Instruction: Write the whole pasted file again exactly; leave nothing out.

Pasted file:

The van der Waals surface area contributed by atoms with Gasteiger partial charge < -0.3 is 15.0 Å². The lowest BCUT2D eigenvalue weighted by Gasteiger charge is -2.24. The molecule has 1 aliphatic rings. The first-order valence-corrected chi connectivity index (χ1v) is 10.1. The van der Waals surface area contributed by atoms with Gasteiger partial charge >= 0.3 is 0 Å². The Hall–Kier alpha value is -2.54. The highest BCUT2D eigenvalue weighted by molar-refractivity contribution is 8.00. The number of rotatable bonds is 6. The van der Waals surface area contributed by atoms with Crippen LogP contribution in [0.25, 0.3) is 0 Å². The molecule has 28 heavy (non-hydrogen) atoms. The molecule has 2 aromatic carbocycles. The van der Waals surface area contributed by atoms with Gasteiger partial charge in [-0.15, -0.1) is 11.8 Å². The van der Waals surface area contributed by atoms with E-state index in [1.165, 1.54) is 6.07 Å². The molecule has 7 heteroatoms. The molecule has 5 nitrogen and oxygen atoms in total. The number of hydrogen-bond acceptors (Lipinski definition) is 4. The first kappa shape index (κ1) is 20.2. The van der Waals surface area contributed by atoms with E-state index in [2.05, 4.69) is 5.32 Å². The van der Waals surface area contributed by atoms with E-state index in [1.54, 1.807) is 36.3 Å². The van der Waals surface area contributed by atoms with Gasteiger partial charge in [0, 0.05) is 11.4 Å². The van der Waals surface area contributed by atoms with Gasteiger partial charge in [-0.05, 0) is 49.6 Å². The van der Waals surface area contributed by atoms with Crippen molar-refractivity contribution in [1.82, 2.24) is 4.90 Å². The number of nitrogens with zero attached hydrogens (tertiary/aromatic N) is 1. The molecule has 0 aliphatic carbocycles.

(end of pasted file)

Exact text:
The van der Waals surface area contributed by atoms with Gasteiger partial charge < -0.3 is 15.0 Å². The lowest BCUT2D eigenvalue weighted by Gasteiger charge is -2.24. The molecule has 1 aliphatic rings. The first-order valence-corrected chi connectivity index (χ1v) is 10.1. The van der Waals surface area contributed by atoms with Gasteiger partial charge >= 0.3 is 0 Å². The Hall–Kier alpha value is -2.54. The highest BCUT2D eigenvalue weighted by molar-refractivity contribution is 8.00. The number of rotatable bonds is 6. The van der Waals surface area contributed by atoms with Crippen LogP contribution in [0.25, 0.3) is 0 Å². The molecule has 28 heavy (non-hydrogen) atoms. The molecule has 2 aromatic carbocycles. The van der Waals surface area contributed by atoms with Gasteiger partial charge in [-0.15, -0.1) is 11.8 Å². The van der Waals surface area contributed by atoms with E-state index in [1.165, 1.54) is 6.07 Å². The molecule has 7 heteroatoms. The molecule has 5 nitrogen and oxygen atoms in total. The number of hydrogen-bond acceptors (Lipinski definition) is 4. The first kappa shape index (κ1) is 20.2. The van der Waals surface area contributed by atoms with E-state index in [2.05, 4.69) is 5.32 Å². The van der Waals surface area contributed by atoms with E-state index in [1.54, 1.807) is 36.3 Å². The van der Waals surface area contributed by atoms with Gasteiger partial charge in [0, 0.05) is 11.4 Å². The van der Waals surface area contributed by atoms with Gasteiger partial charge in [-0.05, 0) is 49.6 Å². The van der Waals surface area contributed by atoms with Crippen molar-refractivity contribution in [1.82, 2.24) is 4.90 Å². The number of nitrogens with zero attached hydrogens (tertiary/aromatic N) is 1. The molecule has 0 aliphatic carbocycles.